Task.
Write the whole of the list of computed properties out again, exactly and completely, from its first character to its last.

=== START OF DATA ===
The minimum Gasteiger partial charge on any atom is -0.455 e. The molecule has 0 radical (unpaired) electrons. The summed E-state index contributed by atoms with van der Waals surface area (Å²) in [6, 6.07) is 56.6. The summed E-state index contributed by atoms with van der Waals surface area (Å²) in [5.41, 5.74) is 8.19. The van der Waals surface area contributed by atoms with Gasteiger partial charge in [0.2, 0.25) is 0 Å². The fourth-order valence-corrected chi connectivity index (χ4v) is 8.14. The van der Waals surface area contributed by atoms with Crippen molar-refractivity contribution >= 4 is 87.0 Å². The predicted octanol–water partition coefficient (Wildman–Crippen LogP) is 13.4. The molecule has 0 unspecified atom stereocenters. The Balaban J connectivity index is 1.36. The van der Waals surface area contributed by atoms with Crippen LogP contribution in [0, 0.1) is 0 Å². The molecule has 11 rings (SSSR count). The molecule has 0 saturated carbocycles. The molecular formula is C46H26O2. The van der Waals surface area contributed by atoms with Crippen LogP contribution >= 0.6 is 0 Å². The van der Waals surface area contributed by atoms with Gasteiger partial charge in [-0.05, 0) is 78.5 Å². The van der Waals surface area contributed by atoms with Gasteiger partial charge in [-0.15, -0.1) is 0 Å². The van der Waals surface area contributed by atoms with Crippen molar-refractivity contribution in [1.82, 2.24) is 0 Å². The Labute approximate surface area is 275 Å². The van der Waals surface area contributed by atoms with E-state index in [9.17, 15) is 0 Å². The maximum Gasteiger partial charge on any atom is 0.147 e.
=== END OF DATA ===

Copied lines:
The minimum Gasteiger partial charge on any atom is -0.455 e. The molecule has 0 radical (unpaired) electrons. The summed E-state index contributed by atoms with van der Waals surface area (Å²) in [6, 6.07) is 56.6. The summed E-state index contributed by atoms with van der Waals surface area (Å²) in [5.41, 5.74) is 8.19. The van der Waals surface area contributed by atoms with Gasteiger partial charge in [0.2, 0.25) is 0 Å². The fourth-order valence-corrected chi connectivity index (χ4v) is 8.14. The van der Waals surface area contributed by atoms with Crippen molar-refractivity contribution >= 4 is 87.0 Å². The predicted octanol–water partition coefficient (Wildman–Crippen LogP) is 13.4. The molecule has 0 unspecified atom stereocenters. The Balaban J connectivity index is 1.36. The van der Waals surface area contributed by atoms with Crippen LogP contribution in [0, 0.1) is 0 Å². The molecule has 11 rings (SSSR count). The molecule has 0 saturated carbocycles. The molecular formula is C46H26O2. The van der Waals surface area contributed by atoms with Crippen LogP contribution >= 0.6 is 0 Å². The van der Waals surface area contributed by atoms with Gasteiger partial charge in [-0.05, 0) is 78.5 Å². The van der Waals surface area contributed by atoms with Gasteiger partial charge in [-0.15, -0.1) is 0 Å². The van der Waals surface area contributed by atoms with Crippen molar-refractivity contribution in [1.82, 2.24) is 0 Å². The Labute approximate surface area is 275 Å². The van der Waals surface area contributed by atoms with E-state index in [9.17, 15) is 0 Å². The maximum Gasteiger partial charge on any atom is 0.147 e.